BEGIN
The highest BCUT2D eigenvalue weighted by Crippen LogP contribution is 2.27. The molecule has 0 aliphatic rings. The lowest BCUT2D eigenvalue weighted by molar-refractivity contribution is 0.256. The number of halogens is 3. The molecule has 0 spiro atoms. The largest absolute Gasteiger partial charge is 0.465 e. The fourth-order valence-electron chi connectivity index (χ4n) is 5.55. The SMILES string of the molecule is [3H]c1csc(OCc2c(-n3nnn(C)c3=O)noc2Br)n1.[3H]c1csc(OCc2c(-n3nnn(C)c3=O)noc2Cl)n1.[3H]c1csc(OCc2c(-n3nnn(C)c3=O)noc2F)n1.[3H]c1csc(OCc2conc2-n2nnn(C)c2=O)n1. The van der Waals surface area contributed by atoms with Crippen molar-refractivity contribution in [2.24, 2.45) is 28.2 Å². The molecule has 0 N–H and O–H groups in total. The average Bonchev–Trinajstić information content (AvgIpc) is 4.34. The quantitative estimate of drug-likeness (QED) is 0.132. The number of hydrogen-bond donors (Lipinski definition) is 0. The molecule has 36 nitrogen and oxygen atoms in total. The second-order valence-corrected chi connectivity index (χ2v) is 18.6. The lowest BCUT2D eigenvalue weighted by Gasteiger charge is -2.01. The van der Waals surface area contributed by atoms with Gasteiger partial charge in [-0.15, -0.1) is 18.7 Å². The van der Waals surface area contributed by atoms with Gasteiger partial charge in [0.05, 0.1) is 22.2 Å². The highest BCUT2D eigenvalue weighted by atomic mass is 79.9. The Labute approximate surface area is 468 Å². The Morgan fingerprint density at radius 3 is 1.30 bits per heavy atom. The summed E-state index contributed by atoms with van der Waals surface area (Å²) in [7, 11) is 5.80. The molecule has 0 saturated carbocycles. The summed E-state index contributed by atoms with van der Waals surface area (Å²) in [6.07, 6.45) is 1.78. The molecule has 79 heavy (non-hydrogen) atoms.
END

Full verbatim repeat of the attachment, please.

The highest BCUT2D eigenvalue weighted by Crippen LogP contribution is 2.27. The molecule has 0 aliphatic rings. The lowest BCUT2D eigenvalue weighted by molar-refractivity contribution is 0.256. The number of halogens is 3. The molecule has 0 spiro atoms. The largest absolute Gasteiger partial charge is 0.465 e. The fourth-order valence-electron chi connectivity index (χ4n) is 5.55. The SMILES string of the molecule is [3H]c1csc(OCc2c(-n3nnn(C)c3=O)noc2Br)n1.[3H]c1csc(OCc2c(-n3nnn(C)c3=O)noc2Cl)n1.[3H]c1csc(OCc2c(-n3nnn(C)c3=O)noc2F)n1.[3H]c1csc(OCc2conc2-n2nnn(C)c2=O)n1. The van der Waals surface area contributed by atoms with Crippen molar-refractivity contribution in [2.24, 2.45) is 28.2 Å². The molecule has 0 N–H and O–H groups in total. The average Bonchev–Trinajstić information content (AvgIpc) is 4.34. The quantitative estimate of drug-likeness (QED) is 0.132. The number of hydrogen-bond donors (Lipinski definition) is 0. The molecule has 36 nitrogen and oxygen atoms in total. The second-order valence-corrected chi connectivity index (χ2v) is 18.6. The lowest BCUT2D eigenvalue weighted by Gasteiger charge is -2.01. The van der Waals surface area contributed by atoms with Gasteiger partial charge in [-0.15, -0.1) is 18.7 Å². The van der Waals surface area contributed by atoms with Gasteiger partial charge in [0.05, 0.1) is 22.2 Å². The highest BCUT2D eigenvalue weighted by atomic mass is 79.9. The Labute approximate surface area is 468 Å². The Morgan fingerprint density at radius 3 is 1.30 bits per heavy atom. The summed E-state index contributed by atoms with van der Waals surface area (Å²) in [7, 11) is 5.80. The molecule has 0 saturated carbocycles. The summed E-state index contributed by atoms with van der Waals surface area (Å²) in [6.07, 6.45) is 1.78. The molecule has 79 heavy (non-hydrogen) atoms.